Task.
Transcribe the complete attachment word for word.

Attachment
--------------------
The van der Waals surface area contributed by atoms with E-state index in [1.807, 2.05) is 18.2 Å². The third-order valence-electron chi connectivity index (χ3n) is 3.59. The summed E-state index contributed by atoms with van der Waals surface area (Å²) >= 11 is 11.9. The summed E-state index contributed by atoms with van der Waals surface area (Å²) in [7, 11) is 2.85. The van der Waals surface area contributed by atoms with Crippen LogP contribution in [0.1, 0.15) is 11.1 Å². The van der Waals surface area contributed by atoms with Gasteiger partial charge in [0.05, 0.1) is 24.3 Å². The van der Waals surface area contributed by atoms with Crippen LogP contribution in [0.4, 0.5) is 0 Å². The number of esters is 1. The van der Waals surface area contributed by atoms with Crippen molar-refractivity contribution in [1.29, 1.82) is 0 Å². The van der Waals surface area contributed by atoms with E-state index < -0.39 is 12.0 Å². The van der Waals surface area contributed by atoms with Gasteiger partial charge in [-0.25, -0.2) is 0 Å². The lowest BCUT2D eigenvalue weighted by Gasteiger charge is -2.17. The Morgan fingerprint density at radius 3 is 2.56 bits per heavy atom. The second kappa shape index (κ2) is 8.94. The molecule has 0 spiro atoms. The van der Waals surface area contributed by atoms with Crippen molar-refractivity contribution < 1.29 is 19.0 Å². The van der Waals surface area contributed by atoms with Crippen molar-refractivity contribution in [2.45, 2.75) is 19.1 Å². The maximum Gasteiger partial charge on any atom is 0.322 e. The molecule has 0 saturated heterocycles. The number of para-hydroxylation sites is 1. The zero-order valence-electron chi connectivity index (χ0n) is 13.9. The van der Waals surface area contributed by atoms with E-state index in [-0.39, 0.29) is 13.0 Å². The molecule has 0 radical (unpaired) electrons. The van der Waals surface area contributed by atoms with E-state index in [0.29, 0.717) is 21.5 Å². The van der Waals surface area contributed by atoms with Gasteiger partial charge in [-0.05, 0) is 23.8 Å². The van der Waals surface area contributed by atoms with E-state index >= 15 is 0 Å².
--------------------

The van der Waals surface area contributed by atoms with E-state index in [1.807, 2.05) is 18.2 Å². The third-order valence-electron chi connectivity index (χ3n) is 3.59. The summed E-state index contributed by atoms with van der Waals surface area (Å²) >= 11 is 11.9. The summed E-state index contributed by atoms with van der Waals surface area (Å²) in [7, 11) is 2.85. The van der Waals surface area contributed by atoms with Crippen LogP contribution in [0.1, 0.15) is 11.1 Å². The van der Waals surface area contributed by atoms with Gasteiger partial charge in [0.05, 0.1) is 24.3 Å². The van der Waals surface area contributed by atoms with Crippen LogP contribution in [0.4, 0.5) is 0 Å². The number of esters is 1. The van der Waals surface area contributed by atoms with Crippen molar-refractivity contribution in [1.29, 1.82) is 0 Å². The van der Waals surface area contributed by atoms with E-state index < -0.39 is 12.0 Å². The van der Waals surface area contributed by atoms with Gasteiger partial charge in [-0.25, -0.2) is 0 Å². The lowest BCUT2D eigenvalue weighted by Gasteiger charge is -2.17. The Morgan fingerprint density at radius 3 is 2.56 bits per heavy atom. The second kappa shape index (κ2) is 8.94. The molecule has 0 spiro atoms. The van der Waals surface area contributed by atoms with Crippen molar-refractivity contribution < 1.29 is 19.0 Å². The van der Waals surface area contributed by atoms with Crippen molar-refractivity contribution in [2.45, 2.75) is 19.1 Å². The maximum Gasteiger partial charge on any atom is 0.322 e. The molecule has 0 saturated heterocycles. The number of para-hydroxylation sites is 1. The zero-order valence-electron chi connectivity index (χ0n) is 13.9. The van der Waals surface area contributed by atoms with E-state index in [-0.39, 0.29) is 13.0 Å². The molecule has 0 radical (unpaired) electrons. The van der Waals surface area contributed by atoms with E-state index in [0.29, 0.717) is 21.5 Å². The van der Waals surface area contributed by atoms with Gasteiger partial charge in [-0.05, 0) is 23.8 Å². The van der Waals surface area contributed by atoms with E-state index >= 15 is 0 Å².